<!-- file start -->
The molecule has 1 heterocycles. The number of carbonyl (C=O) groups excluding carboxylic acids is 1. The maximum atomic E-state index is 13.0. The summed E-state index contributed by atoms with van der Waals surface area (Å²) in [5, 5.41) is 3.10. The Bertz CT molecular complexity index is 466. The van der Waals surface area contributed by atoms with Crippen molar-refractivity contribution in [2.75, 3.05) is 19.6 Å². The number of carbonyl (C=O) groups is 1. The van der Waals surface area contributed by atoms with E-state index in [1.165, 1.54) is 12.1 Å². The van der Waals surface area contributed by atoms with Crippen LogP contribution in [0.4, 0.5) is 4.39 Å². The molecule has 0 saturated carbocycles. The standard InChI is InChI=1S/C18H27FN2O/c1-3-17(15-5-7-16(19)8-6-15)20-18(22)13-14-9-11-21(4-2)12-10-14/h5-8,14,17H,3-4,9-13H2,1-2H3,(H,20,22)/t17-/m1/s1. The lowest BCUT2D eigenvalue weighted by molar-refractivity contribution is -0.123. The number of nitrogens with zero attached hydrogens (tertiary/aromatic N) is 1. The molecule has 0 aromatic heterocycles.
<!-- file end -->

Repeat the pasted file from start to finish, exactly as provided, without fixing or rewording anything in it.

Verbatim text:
The molecule has 1 heterocycles. The number of carbonyl (C=O) groups excluding carboxylic acids is 1. The maximum atomic E-state index is 13.0. The summed E-state index contributed by atoms with van der Waals surface area (Å²) in [5, 5.41) is 3.10. The Bertz CT molecular complexity index is 466. The van der Waals surface area contributed by atoms with Crippen molar-refractivity contribution in [2.75, 3.05) is 19.6 Å². The number of carbonyl (C=O) groups is 1. The van der Waals surface area contributed by atoms with E-state index in [1.165, 1.54) is 12.1 Å². The van der Waals surface area contributed by atoms with Crippen LogP contribution in [0.4, 0.5) is 4.39 Å². The molecule has 0 saturated carbocycles. The standard InChI is InChI=1S/C18H27FN2O/c1-3-17(15-5-7-16(19)8-6-15)20-18(22)13-14-9-11-21(4-2)12-10-14/h5-8,14,17H,3-4,9-13H2,1-2H3,(H,20,22)/t17-/m1/s1. The lowest BCUT2D eigenvalue weighted by molar-refractivity contribution is -0.123. The number of nitrogens with zero attached hydrogens (tertiary/aromatic N) is 1. The molecule has 0 aromatic heterocycles.